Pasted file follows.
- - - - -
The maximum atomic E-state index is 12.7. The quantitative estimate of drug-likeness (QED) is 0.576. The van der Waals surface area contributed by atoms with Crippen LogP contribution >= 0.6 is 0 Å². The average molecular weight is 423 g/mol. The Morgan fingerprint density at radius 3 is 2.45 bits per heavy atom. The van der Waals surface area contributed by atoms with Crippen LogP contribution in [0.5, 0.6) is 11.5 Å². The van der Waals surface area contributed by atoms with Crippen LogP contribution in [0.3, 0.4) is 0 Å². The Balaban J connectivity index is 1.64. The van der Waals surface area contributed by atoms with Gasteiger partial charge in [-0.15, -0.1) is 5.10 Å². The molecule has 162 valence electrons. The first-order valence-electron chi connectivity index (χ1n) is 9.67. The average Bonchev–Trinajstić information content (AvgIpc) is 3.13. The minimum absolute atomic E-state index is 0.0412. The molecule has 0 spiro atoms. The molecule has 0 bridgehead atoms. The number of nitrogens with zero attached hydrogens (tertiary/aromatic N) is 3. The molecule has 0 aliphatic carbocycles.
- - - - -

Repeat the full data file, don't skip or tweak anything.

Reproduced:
The maximum atomic E-state index is 12.7. The quantitative estimate of drug-likeness (QED) is 0.576. The van der Waals surface area contributed by atoms with Crippen LogP contribution >= 0.6 is 0 Å². The average molecular weight is 423 g/mol. The Morgan fingerprint density at radius 3 is 2.45 bits per heavy atom. The van der Waals surface area contributed by atoms with Crippen LogP contribution in [0.5, 0.6) is 11.5 Å². The van der Waals surface area contributed by atoms with Crippen LogP contribution in [0.3, 0.4) is 0 Å². The Balaban J connectivity index is 1.64. The van der Waals surface area contributed by atoms with Gasteiger partial charge in [-0.15, -0.1) is 5.10 Å². The molecule has 162 valence electrons. The first-order valence-electron chi connectivity index (χ1n) is 9.67. The average Bonchev–Trinajstić information content (AvgIpc) is 3.13. The minimum absolute atomic E-state index is 0.0412. The molecule has 0 spiro atoms. The molecule has 0 bridgehead atoms. The number of nitrogens with zero attached hydrogens (tertiary/aromatic N) is 3. The molecule has 0 aliphatic carbocycles.